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  • Posts

    • Rod102988 reports, "A year ago this time I was diagnosed with Rosacea due to heavy drinking and long bouts in the sun. I was devastated, depressed and embarrassed. I quit several jobs, tried makeup, turmeric, eating healthy, water etc. You know name it. I spent hundreds on products for up to a year. I even tried Finacea which while it helped the bumps not so much with the redness plus my insurance didn't cover it and it cost $330 a tube. Finally, I did tons of research online and found two products which I use in combination and they only cost a combined $80 on Amazon.  1) La roche Posay Rosaliac AR Intense. It's a visible redness reducing serum made by scientists in France. It's light and has no smell. You apply twice a day after washing.  2) GIGI Bioplasma Azaleic Acid 15 percent cream. This stuff is better than Finacea IMO and much much cheaper. It tackles all the same things as Finacea; redness, blemishes, acne and hyperpigmenation. Now what I do is usually is place both on at the same time but always one significantly less than the other....only on the problems spots. For example, a full dot full of one and miniscule dot full of the other. But, some may get irritated by that I wouldn't suggest starting off like that. In would initially alternate with one each day and then maybe alternate throughout the day. With that said, this cream and serum has worked wonders and its only costing me $80 bucks a month but I could really stretch both to a month and a half of I want to. After using these for 3 months I am amazed and these combination have been a complete and utter life saver."
    • Found this post at healthboard.com:  "My husband and I both have rosacea. We have used Metrogel daily for years and sometimes it would keep the rosacea under control and other times it would not.
      I researched home remedies and this is what has worked for both of us. We no longer have to go to the dermatologist for an Rx for Metrogel. Please note that this is NOT a cure. We do this daily and then we have no recurrence of the rosacea. When I stopped using it, the rosacea would return after a few weeks. I purchased a 12 ounce bottle of baby shampoo. It doesn't matter what brand as long as it is not too runny like water. Then I bought a 1 ounce bottle of 100% tea tree oil at Trader Joes. It doesn't matter where you buy your bottle of 100% tea tree oil. I poured about 1/3 of the 1 ounce bottle of tea tree oil into the 12 ounce bottle of baby shampoo. I then closed the cap of the baby shampoo and shook it really well.  In the beginning when my rosacea was prevalent, every morning I would put some of the tea tree oil infused baby shampoo on those areas. I would leave it on while I brushed my teeth. I tried to keep it on for at least 5 minutes. Then I would rinse it off. That evening I would do it again and keep it on for at least 5 minutes. Then rinse off. After a few days I saw my rosacea disappear. When I stopped this treatment, the rosacea would ultimately return. So now to keep my rosacea from returning I put on the tea tree oil infused baby shampoo every morning while I brush my teeth. I no longer need to put it on at night as the once daily application has kept my rosacea from returning. It is has been well over a year since the rosacea has resurfaced.  My husband still continues to put his application of tea tree oil infused baby shampoo on twice a day because he gets good results and he doesn't want to chance it returning as his rosacea was far worse than mine. This daily regime has worked for both my husband and I. If you choose to try this, I hope it works for you as well." This probably would help improve demodectic rosacea.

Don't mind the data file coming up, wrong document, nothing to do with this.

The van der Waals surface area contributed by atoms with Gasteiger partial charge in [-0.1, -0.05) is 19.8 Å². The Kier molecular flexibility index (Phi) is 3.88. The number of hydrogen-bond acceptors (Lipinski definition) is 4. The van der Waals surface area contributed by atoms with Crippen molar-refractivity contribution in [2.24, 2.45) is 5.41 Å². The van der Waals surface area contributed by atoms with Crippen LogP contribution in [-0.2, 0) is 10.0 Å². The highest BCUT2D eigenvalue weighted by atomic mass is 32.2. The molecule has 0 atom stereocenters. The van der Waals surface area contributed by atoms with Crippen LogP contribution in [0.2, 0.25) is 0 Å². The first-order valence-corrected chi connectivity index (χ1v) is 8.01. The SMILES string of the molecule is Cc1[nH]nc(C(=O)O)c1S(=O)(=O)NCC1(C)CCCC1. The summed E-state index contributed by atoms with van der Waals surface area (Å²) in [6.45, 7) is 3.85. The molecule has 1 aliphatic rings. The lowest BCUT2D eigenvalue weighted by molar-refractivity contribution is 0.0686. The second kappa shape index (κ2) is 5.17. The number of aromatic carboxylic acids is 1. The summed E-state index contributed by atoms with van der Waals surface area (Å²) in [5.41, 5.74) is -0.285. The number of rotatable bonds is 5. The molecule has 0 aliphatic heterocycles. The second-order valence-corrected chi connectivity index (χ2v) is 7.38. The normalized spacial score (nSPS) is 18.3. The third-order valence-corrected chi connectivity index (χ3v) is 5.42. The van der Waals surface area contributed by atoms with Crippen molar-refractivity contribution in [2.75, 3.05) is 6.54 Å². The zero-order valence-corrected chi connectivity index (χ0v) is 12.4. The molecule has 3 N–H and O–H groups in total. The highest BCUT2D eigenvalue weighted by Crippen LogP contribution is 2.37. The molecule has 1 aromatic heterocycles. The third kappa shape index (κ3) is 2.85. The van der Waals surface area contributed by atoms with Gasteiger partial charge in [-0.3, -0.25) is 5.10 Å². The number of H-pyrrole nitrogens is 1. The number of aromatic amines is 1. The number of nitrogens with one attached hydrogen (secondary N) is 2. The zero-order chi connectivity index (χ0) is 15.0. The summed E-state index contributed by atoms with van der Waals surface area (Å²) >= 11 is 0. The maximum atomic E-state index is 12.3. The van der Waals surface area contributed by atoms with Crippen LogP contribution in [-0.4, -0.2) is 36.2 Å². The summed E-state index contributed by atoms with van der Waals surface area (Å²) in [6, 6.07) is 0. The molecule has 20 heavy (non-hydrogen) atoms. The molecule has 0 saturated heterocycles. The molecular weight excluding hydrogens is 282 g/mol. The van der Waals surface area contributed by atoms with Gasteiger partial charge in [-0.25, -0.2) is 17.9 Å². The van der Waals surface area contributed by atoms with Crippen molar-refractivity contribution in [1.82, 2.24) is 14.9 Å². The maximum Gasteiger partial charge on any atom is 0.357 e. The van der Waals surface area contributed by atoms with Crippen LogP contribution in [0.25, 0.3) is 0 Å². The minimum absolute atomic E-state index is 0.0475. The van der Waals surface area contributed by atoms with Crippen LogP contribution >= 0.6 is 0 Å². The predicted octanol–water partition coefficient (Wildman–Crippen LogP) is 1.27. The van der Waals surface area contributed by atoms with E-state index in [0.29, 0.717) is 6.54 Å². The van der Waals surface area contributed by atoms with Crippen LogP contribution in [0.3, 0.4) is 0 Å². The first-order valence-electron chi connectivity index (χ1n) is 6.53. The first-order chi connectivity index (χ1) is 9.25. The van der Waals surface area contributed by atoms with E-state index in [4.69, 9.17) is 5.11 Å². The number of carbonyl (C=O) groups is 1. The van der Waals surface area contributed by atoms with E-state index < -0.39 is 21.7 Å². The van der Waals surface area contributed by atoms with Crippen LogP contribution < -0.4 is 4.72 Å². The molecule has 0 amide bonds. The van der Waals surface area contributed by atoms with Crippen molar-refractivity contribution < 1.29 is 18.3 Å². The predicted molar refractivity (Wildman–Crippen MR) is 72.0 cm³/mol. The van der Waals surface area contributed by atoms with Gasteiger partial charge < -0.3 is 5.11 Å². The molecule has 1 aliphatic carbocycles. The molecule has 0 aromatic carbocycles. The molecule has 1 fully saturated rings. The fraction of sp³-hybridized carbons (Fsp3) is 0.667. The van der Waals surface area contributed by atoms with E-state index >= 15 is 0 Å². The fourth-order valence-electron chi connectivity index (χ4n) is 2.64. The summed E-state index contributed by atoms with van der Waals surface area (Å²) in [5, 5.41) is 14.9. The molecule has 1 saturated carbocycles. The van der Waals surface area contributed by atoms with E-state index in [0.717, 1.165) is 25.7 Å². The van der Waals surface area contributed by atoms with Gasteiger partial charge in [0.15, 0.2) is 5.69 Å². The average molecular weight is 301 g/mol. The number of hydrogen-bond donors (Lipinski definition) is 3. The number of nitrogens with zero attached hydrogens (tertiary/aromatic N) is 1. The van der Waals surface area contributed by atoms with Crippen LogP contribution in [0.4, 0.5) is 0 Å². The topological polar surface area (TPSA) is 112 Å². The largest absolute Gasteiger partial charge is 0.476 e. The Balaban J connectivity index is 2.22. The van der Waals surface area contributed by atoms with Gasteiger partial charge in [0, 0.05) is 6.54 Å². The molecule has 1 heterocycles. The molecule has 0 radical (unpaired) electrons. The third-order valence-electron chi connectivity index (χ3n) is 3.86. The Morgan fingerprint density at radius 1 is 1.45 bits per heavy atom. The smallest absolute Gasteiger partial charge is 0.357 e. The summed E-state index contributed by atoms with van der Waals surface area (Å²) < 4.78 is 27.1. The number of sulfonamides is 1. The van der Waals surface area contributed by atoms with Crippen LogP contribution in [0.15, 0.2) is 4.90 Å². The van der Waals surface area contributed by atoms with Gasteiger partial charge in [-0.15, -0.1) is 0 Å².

• Related Articles An empirically generated responder definition for rosacea treatment. Clin Cosmet Investig Dermatol. 2017;10:347-352 Authors: Staedtler G, Shakery K, Endrikat J, Nkulikiyinka R, Gerlinger C Abstract
      OBJECTIVE: The aim of this study was to empirically generate a responder definition for the treatment of papulopustular rosacea.
      METHODS: A total of 8 multicenter clinical studies on patients with papulopustular facial rosacea were analyzed. All patients were treated with azelaic acid and/or comparator treatments. The severity of rosacea was described by the Investigator Global Assessment (IGA) and the number of lesions. Patients with the IGA score of "clear/minimal" were considered as responders, and those staying in the range of IGA "mild to severe" as nonresponders. The respective number of lesions was determined.